Firefighters Celebrated with Release of Inaugural American Lung Association 2021 Firefighter Calendar

Proceeds to support Lung Association mission to save lives and prevent lung disease through education, advocacy and research

Every year, thousands of firefighters race up hundreds of stairs in full firefighter gear weighing over 45 pounds during American Lung Association Fight For Air Climbs in more than 40 cities nationwide. To honor these heroes, the Lung Association has launched its inaugural 2021 Fight For Air Climb Firefighter Calendar to raise funds to support the vision of a world free of lung disease. Calendars can be pre-ordered starting today for $20 each, to be delivered in October. Each calendar features photos of our firefighters at their local Fight For Air Climb from Los Angeles and New York to Milwaukee to Miami and everywhere in between.

The Lung Association mission hits close to home with firefighters because of their increased exposure to gases, chemicals and smoke in the line of duty. Respiratory diseases, including lung cancer, remain a significant health issue for firefighters and emergency responders. One of the many pollutants found in smoke is particle pollution, which is a mix of tiny solid and liquid particles suspended in air so small that they enter and lodge deep in the lungs. Firefighters can inhale smoke and a wide range of chemicals that may be present in a burning building.

“COVID-19 may have changed the way we do our signature Fight For Air Climb, but that won’t stop the Lung Association from honoring some of our most dedicated supporters,” said American Lung Association President and CEO Harold Wimmer. “Every purchase of a Fight For Air Firefighter Calendar will support the brave people who risk their lives, so they can save others.”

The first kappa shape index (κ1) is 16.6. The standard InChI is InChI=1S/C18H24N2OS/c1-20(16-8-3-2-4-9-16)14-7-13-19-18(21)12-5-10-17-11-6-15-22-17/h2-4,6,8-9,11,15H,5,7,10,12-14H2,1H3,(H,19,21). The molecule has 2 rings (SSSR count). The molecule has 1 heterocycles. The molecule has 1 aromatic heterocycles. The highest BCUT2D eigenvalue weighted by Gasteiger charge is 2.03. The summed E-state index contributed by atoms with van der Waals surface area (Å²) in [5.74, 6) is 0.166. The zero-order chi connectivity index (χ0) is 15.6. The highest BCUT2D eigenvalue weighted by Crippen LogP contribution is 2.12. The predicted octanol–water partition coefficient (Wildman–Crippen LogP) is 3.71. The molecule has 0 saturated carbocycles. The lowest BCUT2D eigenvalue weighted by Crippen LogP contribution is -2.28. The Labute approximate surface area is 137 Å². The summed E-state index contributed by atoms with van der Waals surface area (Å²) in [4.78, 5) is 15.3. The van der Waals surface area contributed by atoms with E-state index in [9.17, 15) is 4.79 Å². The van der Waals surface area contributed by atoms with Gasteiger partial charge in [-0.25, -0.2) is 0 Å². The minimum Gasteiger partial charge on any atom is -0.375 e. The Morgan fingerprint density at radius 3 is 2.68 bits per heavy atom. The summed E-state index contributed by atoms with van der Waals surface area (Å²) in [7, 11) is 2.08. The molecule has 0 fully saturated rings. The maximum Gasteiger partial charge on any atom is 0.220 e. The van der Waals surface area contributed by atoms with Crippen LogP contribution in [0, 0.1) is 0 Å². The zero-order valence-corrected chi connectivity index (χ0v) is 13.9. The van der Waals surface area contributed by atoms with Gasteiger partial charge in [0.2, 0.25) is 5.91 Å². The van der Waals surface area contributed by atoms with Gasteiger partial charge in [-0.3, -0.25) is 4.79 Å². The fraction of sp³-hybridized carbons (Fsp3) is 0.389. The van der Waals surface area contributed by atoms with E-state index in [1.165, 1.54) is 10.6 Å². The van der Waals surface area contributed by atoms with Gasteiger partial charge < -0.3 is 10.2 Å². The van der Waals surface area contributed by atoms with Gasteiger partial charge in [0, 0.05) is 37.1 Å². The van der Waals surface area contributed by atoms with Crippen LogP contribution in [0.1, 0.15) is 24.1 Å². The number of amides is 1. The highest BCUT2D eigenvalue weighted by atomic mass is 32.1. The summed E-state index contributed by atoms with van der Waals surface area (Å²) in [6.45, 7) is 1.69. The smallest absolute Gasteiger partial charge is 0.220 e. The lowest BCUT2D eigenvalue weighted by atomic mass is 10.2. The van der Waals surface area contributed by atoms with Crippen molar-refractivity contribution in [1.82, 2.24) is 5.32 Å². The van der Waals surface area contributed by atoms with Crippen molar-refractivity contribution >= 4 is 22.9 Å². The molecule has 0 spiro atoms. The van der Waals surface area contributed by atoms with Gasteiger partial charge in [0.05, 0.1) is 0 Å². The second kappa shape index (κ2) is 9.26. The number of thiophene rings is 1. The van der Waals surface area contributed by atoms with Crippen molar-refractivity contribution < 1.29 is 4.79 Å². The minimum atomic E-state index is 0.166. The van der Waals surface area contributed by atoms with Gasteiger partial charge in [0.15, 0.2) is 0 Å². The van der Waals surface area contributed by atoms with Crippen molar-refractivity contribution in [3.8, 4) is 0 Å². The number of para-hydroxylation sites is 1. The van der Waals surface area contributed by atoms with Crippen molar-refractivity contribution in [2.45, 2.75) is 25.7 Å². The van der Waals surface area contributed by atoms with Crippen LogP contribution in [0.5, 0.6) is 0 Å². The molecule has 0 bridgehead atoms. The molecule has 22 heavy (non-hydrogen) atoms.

Among the heroes affected by lung disease include first responders to the site of the terrorist attack on Twin Towers in New York City on September 11, 2001, many of whom developed different variants of asthma, acute rhinitis, sinusitis, sore throat acute cough and other lung diseases. On that day, some firefighters’ lungs aged the equivalent of 10 to 12 years in the first weeks to months following the attack from the dust they breathed.

The Fight For Air Firefighter Calendars will include fire-safety tips and statistics on how fires affect our lung health, as well as tips for how to train for your next Fight For Air Climb. Additionally, Lung Association volunteers and donors will be featured in the calendar to highlight how they acted nimbly and helped keep the mission of saving lives through improving lung health going stronger than ever.

For more information about the Fight For Air Firefighter Calendar visit Lung.org/calendar.

For media seeking to schedule a media interview with a local firefighter or lung health expert, contact Stephanie Goldina at the American Lung Association at 312-801-7629 or [email protected].

For more information, contact:

Stephanie Goldina
312-801-7629
[email protected]

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